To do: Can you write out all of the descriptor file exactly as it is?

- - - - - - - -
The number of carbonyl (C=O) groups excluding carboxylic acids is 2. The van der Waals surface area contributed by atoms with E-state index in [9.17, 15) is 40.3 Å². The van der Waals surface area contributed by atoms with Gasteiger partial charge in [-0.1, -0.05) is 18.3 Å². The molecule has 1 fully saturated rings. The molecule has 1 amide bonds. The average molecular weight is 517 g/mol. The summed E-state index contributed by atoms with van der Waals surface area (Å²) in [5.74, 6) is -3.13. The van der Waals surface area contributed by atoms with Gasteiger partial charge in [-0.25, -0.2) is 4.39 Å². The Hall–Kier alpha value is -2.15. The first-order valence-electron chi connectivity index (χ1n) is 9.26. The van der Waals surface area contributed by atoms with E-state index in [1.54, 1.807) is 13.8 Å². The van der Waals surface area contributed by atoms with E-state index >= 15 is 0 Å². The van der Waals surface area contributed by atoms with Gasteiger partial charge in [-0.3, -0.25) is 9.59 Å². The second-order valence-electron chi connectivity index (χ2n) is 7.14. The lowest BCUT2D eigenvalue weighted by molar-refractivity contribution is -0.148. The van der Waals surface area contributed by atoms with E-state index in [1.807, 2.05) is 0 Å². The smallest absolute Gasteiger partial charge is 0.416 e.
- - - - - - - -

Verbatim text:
The number of carbonyl (C=O) groups excluding carboxylic acids is 2. The van der Waals surface area contributed by atoms with E-state index in [9.17, 15) is 40.3 Å². The van der Waals surface area contributed by atoms with Gasteiger partial charge in [-0.1, -0.05) is 18.3 Å². The molecule has 1 fully saturated rings. The molecule has 1 amide bonds. The average molecular weight is 517 g/mol. The summed E-state index contributed by atoms with van der Waals surface area (Å²) in [5.74, 6) is -3.13. The van der Waals surface area contributed by atoms with Gasteiger partial charge in [-0.25, -0.2) is 4.39 Å². The Hall–Kier alpha value is -2.15. The first-order valence-electron chi connectivity index (χ1n) is 9.26. The van der Waals surface area contributed by atoms with E-state index in [1.54, 1.807) is 13.8 Å². The van der Waals surface area contributed by atoms with E-state index >= 15 is 0 Å². The van der Waals surface area contributed by atoms with Gasteiger partial charge in [-0.3, -0.25) is 9.59 Å². The second-order valence-electron chi connectivity index (χ2n) is 7.14. The lowest BCUT2D eigenvalue weighted by molar-refractivity contribution is -0.148. The van der Waals surface area contributed by atoms with E-state index in [1.807, 2.05) is 0 Å². The smallest absolute Gasteiger partial charge is 0.416 e.